It is not appropriate that, in practice, banknotes of equal validity cannot be used in the same way. Such uncertainty risks undermining confidence in cash in the long run. Against this background, Danmarks Nationalbank has decided to recall the older series of banknotes.

Why is the 1000-krone banknote no longer being included in the Danish banknote series?

In agreement with the Minister for Industry, Business and Financial Affairs, Danmarks Nationalbank has decided that the new banknote series will not include a 1000-krone banknote. The 1000-krone banknote is not necessary to support safe and efficient payments in Denmark.

This is because, among other things, cash is used less today for making payments, and because the vast majority of cash payments are for less than kr. 500. At the same time, anti-money laundering rules impose limits on how large cash payments can be.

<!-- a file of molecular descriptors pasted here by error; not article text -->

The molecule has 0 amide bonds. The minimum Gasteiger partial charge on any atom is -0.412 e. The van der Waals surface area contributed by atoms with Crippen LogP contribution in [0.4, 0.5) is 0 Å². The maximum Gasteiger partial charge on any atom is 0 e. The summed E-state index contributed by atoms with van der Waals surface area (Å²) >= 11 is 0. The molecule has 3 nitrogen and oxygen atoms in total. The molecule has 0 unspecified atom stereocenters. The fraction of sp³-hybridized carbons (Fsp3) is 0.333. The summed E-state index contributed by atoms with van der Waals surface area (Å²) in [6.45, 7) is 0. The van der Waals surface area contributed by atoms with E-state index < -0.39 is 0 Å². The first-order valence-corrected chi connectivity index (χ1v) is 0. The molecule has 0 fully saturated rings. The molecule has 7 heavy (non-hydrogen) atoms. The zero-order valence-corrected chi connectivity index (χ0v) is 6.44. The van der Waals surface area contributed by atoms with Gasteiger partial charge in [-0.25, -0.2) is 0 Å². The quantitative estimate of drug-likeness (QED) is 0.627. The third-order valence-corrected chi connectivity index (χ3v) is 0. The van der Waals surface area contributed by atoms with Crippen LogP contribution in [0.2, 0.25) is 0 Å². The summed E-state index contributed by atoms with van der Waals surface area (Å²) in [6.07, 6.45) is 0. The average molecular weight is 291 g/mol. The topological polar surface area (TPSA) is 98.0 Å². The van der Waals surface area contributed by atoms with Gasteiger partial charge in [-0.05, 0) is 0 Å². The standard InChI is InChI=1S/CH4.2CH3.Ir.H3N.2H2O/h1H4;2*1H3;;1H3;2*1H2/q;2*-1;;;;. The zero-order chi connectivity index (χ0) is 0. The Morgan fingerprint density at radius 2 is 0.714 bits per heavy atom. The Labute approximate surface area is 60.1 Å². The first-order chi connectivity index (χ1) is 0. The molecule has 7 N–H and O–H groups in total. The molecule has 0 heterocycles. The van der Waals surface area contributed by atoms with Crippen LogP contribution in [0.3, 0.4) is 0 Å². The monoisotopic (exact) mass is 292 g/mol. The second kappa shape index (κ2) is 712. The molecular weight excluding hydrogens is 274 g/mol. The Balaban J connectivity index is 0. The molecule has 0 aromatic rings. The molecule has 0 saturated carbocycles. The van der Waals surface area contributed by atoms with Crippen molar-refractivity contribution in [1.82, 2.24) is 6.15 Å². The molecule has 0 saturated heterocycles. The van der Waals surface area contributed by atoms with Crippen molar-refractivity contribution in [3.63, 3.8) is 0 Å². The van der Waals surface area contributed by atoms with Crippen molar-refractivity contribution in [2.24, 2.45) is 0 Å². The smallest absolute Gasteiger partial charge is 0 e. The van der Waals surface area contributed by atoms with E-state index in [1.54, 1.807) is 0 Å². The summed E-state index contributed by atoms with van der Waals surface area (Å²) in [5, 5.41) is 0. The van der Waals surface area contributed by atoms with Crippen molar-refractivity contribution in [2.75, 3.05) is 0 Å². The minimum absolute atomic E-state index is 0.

The financial sector and retailers have previously indicated that they would like the 1000-krone banknote to be phased out. Among other things, it will reduce the need for change in cash tills. Cash handling will therefore be easier for stores without hampering cash payments by citizens. At the same time, the police estimate that the 1000-krone banknote is used much more than other banknotes to support financial crime of various kinds.

Although the number of counterfeit Danish banknotes is still limited, the 1000-krone banknote is increasingly subject to attempts at counterfeiting. This may undermine confidence in cash.

The 1000-krone banknote in the current banknote series featuring bridges and archaeological finds (2009 series) will therefore be withdrawn from circulation after 31 May 2025 at the same time as the older series of banknotes. When the new banknote series is issued in 2028 or 2029, it will comprise 50, 100, 200 and 500-krone banknotes.

Greenland and the Faroe Islands